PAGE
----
lose the attitude - page 2
I have worked in a sicu for several years and have seen the way RN's treat each other and I just don't understand why we are so critical of each other!! We have a tendency to act like "monday... Read More
Mar 11, '07Specialty: 4 year(s) of experience in Critical Care, ER ; Joined: Jul '03; Posts: 1,578; Likes: 207Quote from LadyNASDAQI wish I worked with you! You sound like an Angel!I won't allow anyone to feel that they didn't finish their work or feel substandard giving me report and I expect it back. I am working in a hospital that is extremely busy and exhausting. Right now I am sick with a bad head cold and feel horrible. I am thinking 28 years of Nursing and I remember that kind of treatment when I first started out. I vowed never to take that stupid uppity attitude and you know what? Never have. I just expect the same kindness back. It's a pity that some Nurses can dish it out and when it's their turn, can't take it. Thank goodness that older generation is going out to pasture and the new attitude of respect is slowly coming into the forefront.
Mar 11, '07Specialty: 4 year(s) of experience in Critical Care, ER ; Joined: Jul '03; Posts: 1,578; Likes: 207You know there's also a context issue. If I've had a slow night with 2 easy pts, a good tech and decent staffing, and I didn't get a bedbath done, then you have a right to give me a little tude in the morning seeing how you're the one who's going to get whined at by the fam. If on the other hand, my one pt crashed over night and got multiple lines (quenton, a-line, blah blah), multiple blood products, CVVH, you know all that jazz, Please don't whine because I didn't have the time to bathe the other patient. Thank You.
May 11, '09Joined: May '09; Posts: 3; Likes: 2I had a experience recently when my own manager talked to me about 'some ' nurses complaining about my 'attitude'. I was shocked because this is not my personality and I am new to the unit. I only worked 2 days that week!
I think...we should all learn to be objective and stop stereotyping and putting others under the microscope. My manager and her complaining nurses have fallen into the trap of attributing anything and everything unpleasant to 'attitude' because it is easy to not think of root cause. She did not want to dig deeper into the problem. They are dumping the blame on this newbie to disredit her because I who found their work deficient and who had to correct the work. The prrof is all in the charts! When I presented my counter-argument, it was like talking to a brick wall. She has no prooff of my 'attitude' either. She just made up her mind because 'more than one nurse complained to her. She did not listen to logic, that she just gave me an appraisal that said everyone liked my positive attitude. I have not shown her the award I got from my previous hospital that praised my attitude but will do the next time she metions my attitude. Attitude is persistent behavior that occurs over a loner period of time that a day! When my fellow RN is having a bad day, I just support her, it is the least I could do to ease her pain. I do not further cause her greater grief by running to the boss becasue that destrpys teamwork. If he/she continues the behavior, then that is something else.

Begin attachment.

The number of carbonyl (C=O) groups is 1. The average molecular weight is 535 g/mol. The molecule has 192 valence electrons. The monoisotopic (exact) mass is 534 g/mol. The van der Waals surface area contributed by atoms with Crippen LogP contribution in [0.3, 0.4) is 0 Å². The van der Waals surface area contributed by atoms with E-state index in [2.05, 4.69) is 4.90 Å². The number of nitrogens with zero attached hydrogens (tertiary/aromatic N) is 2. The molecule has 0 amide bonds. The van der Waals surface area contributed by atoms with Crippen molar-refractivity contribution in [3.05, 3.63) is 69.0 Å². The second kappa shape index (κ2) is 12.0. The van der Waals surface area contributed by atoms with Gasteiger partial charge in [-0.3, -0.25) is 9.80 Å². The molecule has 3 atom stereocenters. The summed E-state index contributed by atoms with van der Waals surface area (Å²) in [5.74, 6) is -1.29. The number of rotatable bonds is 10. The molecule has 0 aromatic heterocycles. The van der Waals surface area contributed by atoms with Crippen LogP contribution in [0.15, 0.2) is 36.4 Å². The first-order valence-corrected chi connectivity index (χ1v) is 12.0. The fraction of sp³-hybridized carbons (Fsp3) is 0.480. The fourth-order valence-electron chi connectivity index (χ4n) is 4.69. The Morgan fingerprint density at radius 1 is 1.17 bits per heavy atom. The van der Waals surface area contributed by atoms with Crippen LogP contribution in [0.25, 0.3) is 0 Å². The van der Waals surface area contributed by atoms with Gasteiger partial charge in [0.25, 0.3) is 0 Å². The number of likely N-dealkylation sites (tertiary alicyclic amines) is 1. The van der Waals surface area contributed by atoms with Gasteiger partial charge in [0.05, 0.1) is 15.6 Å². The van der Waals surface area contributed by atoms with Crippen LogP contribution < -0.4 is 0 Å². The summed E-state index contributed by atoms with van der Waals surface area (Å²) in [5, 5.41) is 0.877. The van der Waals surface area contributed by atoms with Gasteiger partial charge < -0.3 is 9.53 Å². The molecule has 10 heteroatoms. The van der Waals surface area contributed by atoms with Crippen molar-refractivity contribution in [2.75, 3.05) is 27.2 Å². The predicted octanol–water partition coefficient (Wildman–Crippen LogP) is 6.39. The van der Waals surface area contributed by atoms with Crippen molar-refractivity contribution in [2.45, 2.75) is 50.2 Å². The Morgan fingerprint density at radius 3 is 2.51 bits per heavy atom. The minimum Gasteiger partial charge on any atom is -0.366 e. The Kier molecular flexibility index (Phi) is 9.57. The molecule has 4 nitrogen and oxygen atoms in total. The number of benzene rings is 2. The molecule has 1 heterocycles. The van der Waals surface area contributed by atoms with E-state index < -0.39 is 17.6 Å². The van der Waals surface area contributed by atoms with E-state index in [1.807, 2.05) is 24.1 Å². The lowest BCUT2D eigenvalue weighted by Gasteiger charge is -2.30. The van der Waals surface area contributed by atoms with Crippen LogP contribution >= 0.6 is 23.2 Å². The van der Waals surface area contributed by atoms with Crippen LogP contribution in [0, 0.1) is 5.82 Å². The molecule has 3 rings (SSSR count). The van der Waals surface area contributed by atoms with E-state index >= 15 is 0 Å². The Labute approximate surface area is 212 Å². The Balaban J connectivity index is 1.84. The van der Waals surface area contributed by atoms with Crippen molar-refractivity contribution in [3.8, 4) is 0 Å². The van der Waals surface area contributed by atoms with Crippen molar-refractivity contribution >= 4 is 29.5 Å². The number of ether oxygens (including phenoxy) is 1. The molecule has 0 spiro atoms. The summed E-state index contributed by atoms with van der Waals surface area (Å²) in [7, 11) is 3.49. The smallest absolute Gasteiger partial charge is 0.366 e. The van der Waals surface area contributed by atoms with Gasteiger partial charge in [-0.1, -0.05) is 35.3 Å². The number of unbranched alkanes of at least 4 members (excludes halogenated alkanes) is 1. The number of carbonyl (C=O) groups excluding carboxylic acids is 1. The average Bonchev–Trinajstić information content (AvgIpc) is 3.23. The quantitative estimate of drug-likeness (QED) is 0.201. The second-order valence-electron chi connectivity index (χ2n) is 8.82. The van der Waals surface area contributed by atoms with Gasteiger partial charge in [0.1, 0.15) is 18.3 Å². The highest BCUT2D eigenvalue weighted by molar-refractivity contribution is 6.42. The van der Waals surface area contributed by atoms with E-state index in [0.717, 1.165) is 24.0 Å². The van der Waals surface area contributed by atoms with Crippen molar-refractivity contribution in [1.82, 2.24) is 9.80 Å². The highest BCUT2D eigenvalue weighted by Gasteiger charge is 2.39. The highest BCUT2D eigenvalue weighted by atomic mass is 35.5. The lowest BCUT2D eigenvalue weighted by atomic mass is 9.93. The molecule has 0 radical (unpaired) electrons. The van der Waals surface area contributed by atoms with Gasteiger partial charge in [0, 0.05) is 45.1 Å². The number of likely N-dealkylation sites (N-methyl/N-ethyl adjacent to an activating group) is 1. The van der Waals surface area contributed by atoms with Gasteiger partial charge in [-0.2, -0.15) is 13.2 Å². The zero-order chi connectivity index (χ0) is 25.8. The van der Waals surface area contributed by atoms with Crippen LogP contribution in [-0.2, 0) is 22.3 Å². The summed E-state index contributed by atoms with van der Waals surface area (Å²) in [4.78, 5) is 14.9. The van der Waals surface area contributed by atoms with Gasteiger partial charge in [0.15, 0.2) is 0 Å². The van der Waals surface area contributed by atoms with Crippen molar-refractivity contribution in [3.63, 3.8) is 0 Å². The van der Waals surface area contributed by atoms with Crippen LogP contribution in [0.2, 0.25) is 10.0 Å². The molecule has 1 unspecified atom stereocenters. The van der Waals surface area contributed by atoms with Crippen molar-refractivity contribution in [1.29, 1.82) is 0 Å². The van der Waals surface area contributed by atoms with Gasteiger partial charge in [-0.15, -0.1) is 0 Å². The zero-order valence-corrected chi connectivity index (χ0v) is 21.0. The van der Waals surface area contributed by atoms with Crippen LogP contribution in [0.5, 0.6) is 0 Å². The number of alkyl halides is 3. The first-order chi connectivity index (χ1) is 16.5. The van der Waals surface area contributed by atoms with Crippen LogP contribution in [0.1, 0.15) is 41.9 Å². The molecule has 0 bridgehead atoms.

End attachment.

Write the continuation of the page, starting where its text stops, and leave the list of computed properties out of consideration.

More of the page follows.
I think that no matter what, just like in the military, the commander in chief bears responsibility. Negative working atmosphere will continue to exist if the boss does not do anything about it. In the case of 'attitudes', the nursing manager should step in and set clear expectations, monitor and correct appropriately. I came from the business world prior to nursing. I was a manager myself and I know not to thread into hollow accusations because that is inviting harassment charges and very unprofessional at the very least. I have not figured out my manager.
I have thought of quitting but then I decided that it might not be better eslewhere. I have it good at my hospital and at my position so far. I do not want to risk getting a black mark on my record nor do I want the headache of a grievance.
May 12, '09From: US ; Joined: Jul '04; Posts: 1,071; Likes: 1,013Every unit has a culture, and within that, every shift. I'll only do nights. The teamwork potential is maxed there. The big sucks (who are usually the chief critics and micromanagers) hang with days where they can pursue their hobbies to the max. They are one of the chief reasons there's so little teamwork on days. I've seen promising new grads come, get beat up, and leave the day crew without ever having given nights a chance. Sad waste.